Shippers cut 2020 export outlook from -8% to -10%

Shippers cut 2020 export outlook from -8% to -10%

Klong Toey port in Bangkok (Bangkok Post file photo)
Klong Toey port in Bangkok (Bangkok Post file photo)

Thailand's exports are expected to shrink 10% this year, deeper than the previous forecast of an 8% drop, due to the coronavirus pandemic and the strength of the baht currency, a shipping association said on Tuesday.

In the January-March period, the value of annual exports, a key driver of growth, fell 3.71% in dollar terms and declined 5.18% in baht terms, commerce ministry data showed.

Global demand has yet to recover and there is a risk of a second wave of the pandemic, which could lead to lockdowns in trading partners, Ghanyapad Tantipipatpong, chairwoman of the Thai National Shippers' Council, told reporters.

"The strengthening baht is also making Thai products less competitive," she said.

The group will send a letter to the prime minister in a bid to help keep the baht at 34 baht per US dollar, Ghanyapad said.

The baht gained 0.2% to 31.05 against the greenback at 11.06am It 30.79 on June 24, the strongest since late January.

The central bank recently said the baht strength could affect an economic recovery and it would assess the necessity of implementing more steps to curb it.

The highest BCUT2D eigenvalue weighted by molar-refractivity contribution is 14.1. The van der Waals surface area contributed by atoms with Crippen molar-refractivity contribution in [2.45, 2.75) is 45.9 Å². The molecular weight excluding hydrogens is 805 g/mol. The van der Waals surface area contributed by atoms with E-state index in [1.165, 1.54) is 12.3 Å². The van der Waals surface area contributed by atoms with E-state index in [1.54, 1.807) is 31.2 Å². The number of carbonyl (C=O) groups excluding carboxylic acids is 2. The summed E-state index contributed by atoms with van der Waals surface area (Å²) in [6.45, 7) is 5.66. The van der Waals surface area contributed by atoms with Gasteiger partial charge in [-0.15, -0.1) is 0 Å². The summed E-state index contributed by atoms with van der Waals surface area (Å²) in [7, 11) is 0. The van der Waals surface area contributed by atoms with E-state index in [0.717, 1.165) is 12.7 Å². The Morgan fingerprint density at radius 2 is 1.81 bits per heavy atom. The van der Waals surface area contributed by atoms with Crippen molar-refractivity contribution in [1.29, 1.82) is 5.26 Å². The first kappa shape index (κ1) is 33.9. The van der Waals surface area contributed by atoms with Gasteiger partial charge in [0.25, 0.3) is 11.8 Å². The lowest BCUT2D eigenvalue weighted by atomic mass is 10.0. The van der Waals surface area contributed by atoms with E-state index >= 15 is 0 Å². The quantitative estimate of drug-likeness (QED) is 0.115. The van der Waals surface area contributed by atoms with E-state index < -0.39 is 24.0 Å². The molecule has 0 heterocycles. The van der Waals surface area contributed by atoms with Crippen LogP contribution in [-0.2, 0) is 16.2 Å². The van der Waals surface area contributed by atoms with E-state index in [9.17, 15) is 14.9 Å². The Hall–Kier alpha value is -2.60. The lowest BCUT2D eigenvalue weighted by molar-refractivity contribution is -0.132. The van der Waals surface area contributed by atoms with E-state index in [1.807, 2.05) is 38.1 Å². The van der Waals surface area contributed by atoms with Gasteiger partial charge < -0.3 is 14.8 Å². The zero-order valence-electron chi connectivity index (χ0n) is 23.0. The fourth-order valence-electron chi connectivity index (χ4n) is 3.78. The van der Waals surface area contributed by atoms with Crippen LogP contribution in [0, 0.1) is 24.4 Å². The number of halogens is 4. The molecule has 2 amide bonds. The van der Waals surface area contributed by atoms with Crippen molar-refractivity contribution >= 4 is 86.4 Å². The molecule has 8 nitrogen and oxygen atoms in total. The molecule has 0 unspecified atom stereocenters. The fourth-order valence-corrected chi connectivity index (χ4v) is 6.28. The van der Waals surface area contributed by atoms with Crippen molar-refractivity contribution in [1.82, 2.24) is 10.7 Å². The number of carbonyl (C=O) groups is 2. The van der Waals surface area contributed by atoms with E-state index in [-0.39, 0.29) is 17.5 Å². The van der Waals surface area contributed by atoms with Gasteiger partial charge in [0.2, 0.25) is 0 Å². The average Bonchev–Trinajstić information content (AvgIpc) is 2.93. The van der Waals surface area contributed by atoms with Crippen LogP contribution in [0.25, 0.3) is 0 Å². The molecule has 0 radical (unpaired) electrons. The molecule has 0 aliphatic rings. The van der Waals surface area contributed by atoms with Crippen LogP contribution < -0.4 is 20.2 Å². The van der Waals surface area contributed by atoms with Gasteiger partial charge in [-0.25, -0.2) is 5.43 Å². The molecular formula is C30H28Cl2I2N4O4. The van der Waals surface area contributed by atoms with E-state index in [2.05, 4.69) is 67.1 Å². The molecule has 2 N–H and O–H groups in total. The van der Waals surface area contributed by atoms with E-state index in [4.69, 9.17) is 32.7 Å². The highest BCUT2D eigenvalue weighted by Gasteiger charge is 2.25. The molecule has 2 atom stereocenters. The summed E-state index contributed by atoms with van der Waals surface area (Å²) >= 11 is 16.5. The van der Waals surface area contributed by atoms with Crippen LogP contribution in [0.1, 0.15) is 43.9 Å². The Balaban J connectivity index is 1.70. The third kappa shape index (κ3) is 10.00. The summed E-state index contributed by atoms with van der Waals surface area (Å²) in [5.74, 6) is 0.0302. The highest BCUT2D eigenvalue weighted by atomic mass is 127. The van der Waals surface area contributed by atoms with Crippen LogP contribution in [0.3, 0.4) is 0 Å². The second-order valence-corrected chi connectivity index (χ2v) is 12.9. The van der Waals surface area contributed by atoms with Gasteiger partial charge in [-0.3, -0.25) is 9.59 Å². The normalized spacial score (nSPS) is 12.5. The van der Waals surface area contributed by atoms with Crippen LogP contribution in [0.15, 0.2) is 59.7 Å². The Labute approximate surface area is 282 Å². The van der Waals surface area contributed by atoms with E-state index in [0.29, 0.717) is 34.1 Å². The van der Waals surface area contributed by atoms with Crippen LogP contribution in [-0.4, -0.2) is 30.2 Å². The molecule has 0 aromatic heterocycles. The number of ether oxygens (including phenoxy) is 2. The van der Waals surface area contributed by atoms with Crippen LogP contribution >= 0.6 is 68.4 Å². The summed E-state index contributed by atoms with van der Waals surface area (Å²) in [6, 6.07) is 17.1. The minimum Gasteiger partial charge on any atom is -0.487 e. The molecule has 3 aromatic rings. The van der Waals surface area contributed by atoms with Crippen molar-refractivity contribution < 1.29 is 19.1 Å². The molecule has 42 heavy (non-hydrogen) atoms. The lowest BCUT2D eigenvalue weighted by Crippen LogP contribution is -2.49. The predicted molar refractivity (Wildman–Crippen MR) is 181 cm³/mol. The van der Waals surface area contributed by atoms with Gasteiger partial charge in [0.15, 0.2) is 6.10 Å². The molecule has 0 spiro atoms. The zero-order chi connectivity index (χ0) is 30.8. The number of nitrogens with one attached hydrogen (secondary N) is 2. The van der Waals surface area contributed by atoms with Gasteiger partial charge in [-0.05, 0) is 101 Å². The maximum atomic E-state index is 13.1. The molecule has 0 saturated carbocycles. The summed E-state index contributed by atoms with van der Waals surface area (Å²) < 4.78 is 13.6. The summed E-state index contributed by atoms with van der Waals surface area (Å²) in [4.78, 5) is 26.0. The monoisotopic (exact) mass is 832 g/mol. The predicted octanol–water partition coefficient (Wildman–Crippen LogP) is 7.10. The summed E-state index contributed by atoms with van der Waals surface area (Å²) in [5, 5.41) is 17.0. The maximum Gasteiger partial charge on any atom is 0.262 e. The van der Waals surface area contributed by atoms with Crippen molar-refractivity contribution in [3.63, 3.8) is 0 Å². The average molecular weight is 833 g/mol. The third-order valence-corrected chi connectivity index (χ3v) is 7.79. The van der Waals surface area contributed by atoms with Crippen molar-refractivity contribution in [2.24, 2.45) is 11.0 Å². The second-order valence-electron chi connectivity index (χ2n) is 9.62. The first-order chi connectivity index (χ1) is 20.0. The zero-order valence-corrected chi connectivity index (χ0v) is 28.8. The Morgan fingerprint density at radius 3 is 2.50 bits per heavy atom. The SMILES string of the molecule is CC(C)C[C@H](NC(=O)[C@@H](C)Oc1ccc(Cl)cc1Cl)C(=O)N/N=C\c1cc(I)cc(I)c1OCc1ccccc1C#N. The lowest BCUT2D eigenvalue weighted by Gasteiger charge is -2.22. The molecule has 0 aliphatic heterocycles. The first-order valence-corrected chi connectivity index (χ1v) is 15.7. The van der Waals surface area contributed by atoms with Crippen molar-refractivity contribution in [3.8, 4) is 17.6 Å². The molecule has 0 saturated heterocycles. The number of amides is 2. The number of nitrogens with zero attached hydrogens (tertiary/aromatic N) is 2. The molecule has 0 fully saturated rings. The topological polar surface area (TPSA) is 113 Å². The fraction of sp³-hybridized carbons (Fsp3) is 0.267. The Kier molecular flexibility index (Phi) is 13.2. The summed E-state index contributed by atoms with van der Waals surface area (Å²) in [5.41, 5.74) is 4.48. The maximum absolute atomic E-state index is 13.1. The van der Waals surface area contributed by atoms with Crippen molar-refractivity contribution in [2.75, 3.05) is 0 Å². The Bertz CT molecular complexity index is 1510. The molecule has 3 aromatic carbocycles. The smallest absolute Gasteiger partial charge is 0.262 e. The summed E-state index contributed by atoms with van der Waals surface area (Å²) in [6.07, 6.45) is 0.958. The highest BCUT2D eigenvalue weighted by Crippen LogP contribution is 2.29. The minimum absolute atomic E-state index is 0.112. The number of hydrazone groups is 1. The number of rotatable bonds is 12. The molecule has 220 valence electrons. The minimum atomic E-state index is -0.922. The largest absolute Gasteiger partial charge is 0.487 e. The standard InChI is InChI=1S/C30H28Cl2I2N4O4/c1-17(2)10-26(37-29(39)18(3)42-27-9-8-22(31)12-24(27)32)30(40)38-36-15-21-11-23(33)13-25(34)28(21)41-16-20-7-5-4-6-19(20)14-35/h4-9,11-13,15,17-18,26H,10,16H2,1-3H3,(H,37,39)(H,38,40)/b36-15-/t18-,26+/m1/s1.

In 2019, the economy saw a 2.65% drop in exports amid global trade tensions and a strong baht.

Visit Limluecha, president of the Thai Food Processors' Association, said a ban by some British retailers on Thai coconut products over the use of monkey labour had yet to impact trade much, but it would if other countries followed suit.

Thailand needs to urgently address the issue, he said, adding the country had exported coconut milk worth $411 million last year, mainly to the United States, Australia and Britain.

The commerce minister said monkey labour for commercial products was almost non-existent and he would discuss the issue with coconut producers on Wednesday.


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